Bunnings uses the standard one exit/entry approach that many other retailers also use (Myer, Harvey Norman, Good Guys, Kmart, Officeworks etc).

The ones which are different are supermarkets which siphon everyone through the checkouts (serviced or not) and Masters (when they existed) which had separate entry and exits.

Even if all the checkouts were at the entrance/exit at Bunnings, (unless everyone was siphoned through these checkouts and potentially subject to bag searches anyway like other retailers), there most likely would be someone at the door validating purchases made for items leaving the store.

The problem with siphoning everyone through the checkouts at a store like Bunnings is it is very disruptive when a person not buying something tries to squeeze through the checkout line, interrupting the current sale transaction so bags/what this person is carrying can be checked.

I would prefer the status quo rather than trying to ‘climb’ through a checkout line at Bunnings. I also expect that their safety and legal team would have concerns about customers pushing through potentially dangerous materials handled and trolleyed waiting in line.

We know what they were like with a very low risk/incident onion slip.


Being a little precious aren’t we?

You enter their store to get goods to solve your problem, so you abide by their rules.

If you aren’t stealing you have no reason to adopt this attitude.


If the toolboxes were actually filled with power tools, perhaps they even added insult to injury by returning the emptied tool boxes for a refund.


They always seem to check me - you must have ‘the don’t mess with me’ look @PhilT ? :rofl: Though I’ve never been checked coming straight from the registers - only if I’ve paid at the tool shop or the trad counter where the person staffing the entrance to either does not have clear sight to the payment terminal - and as others have addressed, there are good reasons for these other payment locations.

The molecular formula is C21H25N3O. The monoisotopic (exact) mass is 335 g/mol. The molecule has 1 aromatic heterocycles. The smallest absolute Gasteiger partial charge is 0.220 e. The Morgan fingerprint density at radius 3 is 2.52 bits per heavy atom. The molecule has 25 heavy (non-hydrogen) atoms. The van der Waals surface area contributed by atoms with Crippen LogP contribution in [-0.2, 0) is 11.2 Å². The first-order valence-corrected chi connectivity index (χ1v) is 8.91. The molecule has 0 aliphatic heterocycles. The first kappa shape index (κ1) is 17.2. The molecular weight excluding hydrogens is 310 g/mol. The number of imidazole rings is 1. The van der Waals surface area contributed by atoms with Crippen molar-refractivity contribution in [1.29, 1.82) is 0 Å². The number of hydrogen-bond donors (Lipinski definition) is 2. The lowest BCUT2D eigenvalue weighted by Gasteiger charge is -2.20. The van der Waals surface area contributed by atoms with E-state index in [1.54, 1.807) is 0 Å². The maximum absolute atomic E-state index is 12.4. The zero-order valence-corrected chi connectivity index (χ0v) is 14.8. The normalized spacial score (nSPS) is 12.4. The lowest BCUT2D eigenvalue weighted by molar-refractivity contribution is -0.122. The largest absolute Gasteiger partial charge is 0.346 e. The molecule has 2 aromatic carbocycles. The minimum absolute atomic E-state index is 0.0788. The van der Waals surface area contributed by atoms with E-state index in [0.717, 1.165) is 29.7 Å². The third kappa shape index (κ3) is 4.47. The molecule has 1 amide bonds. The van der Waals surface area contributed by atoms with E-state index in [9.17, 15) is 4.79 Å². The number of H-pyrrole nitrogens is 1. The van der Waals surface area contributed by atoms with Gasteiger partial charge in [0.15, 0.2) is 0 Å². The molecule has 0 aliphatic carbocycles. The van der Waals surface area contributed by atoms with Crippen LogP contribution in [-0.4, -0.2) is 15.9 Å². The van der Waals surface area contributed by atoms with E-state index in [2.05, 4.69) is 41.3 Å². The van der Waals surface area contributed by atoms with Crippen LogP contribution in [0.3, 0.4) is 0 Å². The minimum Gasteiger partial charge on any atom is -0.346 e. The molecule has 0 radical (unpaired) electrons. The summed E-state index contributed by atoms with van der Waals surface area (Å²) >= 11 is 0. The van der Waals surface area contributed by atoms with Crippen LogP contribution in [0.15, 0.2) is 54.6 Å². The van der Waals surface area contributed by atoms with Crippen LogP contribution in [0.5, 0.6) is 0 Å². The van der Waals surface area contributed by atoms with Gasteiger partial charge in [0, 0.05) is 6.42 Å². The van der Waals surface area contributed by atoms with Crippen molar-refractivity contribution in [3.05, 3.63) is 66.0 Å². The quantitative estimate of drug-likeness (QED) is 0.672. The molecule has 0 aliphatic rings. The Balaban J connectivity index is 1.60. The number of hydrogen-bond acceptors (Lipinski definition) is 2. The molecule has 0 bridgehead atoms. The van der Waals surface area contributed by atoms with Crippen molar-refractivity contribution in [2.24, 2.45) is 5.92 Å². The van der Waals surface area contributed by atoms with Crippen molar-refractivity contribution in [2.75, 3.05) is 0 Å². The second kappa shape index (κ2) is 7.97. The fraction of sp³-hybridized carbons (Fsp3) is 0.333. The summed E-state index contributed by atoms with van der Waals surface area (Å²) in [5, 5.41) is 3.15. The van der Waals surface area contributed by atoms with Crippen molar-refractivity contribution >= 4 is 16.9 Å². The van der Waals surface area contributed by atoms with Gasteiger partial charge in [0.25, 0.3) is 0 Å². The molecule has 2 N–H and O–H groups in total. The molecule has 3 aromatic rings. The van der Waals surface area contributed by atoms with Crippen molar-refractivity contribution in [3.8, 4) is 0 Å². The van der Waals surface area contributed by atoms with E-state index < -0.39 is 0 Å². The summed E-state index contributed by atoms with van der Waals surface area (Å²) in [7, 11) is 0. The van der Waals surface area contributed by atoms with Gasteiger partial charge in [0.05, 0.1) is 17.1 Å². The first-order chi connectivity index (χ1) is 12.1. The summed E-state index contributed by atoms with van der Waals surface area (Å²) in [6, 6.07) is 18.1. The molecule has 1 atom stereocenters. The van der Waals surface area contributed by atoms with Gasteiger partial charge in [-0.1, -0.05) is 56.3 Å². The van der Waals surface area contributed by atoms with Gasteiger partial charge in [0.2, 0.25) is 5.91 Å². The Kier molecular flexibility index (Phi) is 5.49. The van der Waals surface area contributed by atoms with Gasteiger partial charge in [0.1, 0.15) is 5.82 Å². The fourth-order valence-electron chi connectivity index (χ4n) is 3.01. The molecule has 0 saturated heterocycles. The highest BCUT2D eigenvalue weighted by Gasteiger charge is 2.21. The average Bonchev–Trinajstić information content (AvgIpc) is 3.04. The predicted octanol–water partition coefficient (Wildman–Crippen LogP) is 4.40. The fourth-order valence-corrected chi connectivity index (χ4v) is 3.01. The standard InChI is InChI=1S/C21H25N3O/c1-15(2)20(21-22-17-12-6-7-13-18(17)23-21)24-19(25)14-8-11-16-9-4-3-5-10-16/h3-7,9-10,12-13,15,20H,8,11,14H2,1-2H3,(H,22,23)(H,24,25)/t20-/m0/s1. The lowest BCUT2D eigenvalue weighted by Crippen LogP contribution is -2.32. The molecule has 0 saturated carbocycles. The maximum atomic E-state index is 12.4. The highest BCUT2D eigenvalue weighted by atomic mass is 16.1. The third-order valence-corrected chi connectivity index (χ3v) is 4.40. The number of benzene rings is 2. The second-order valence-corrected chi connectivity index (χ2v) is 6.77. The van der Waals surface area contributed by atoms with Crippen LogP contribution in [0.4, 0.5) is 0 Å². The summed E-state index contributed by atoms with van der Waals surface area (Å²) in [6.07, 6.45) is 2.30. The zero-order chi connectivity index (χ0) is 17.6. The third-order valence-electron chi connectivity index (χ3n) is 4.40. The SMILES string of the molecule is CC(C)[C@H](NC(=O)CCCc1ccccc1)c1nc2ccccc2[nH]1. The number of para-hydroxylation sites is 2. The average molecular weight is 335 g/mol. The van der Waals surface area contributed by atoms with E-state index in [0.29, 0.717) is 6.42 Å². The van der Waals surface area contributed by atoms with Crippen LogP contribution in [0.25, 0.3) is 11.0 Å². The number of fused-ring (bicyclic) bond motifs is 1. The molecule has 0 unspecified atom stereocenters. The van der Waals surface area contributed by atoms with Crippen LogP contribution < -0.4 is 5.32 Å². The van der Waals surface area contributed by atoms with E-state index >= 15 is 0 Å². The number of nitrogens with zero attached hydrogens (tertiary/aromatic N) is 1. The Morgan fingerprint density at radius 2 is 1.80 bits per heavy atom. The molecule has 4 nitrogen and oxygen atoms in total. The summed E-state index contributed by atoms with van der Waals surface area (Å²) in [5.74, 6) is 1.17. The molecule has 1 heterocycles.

It seems like a no-brainer that a store will want to check a customer has paid for what they are carrying out … I’ve never found it hard to be friendly to these people, nor has it felt like my privacy or human rights have been violated or denied.

Supercheap Auto still do this. It’s quite funny. It’s just a timed recording in between music … like a bird scaring gun, just a deterrent …

KMart I don’t understand. They recently remodelled the store - single entry, then out through checkouts to a one way exit became single entry/exit with a self checkout farm almost at the back of the store and a security guard, not staff member, at the front of the store checking all receipts - all this in a town where petty (and not so petty) theft is rife. Seems rather silly - but again, I remind myself it isn’t the fault of the security guard - bad customer service in one form or another is one thing, but being a bad customer is just as bad. I try not to be that customer, though it’s not always easy …


I’ve not thought too long about the legal implications around customer checks on exiting a store, whether Bunnings or elsewhere. I must often look guilty although I’m probably just worried about having a pen in my bag, or a spare battery for the headphones both of which I purchase last month and not having a receipt for it? It’s just part of the shopping routine.

One of our family has worked for Bunnings and for Hervey Norman, as have friends. Regardless of the store and business it doesn’t matter whether we know the person at the exit check point or not. Being polite and helping them to do what they have been asked seems to make the day that little bit more worthwhile.


NSW Fair TRading have some info online about this:

If you have not taken anything and you are forcibly detained, that is unlawful arrest. However, it maintains goodwill all 'round if you are nice about it and just open your bag.

I must admit that, if I am in a hurry, I just smile and refuse and keep walking. To lawfully arrest someone, unless you are a police officer or special constable, you must see the theft take place and observe the person continuously until you confront and detain them.

It’s a gnarly area, legally, so it’s nicer to just help the poor folks get on with their job, if they carry it out responsibly. :slight_smile:


I should qualify that although I’m a CHOICE staff member, I am not a legal expert so please seek out someone who really knows what they are talking about. :slight_smile:


… it’s only unlawful arrest if their attempt to ‘forcibly detain’ is non-threatening to the customers personal safety and/or they are successful in forcibly detaining them. :wink:

It’s something you could imagine getting bad quickly - false accusation against a customer who is then ‘physically attacked’ for want of a better term. As a staff member or security guard, you’d want to be damn sure saving the Snickers bar in their back pocket was worth the reconstructive surgery … being grabbed by someone would tend to set the tone for subsequent events, even for a normally calm customer - imagine if you pick the angry nutcase :mask::mask::mask: !


Yes, they have a coded PA call that staff know to attend to but customers just think is a usual call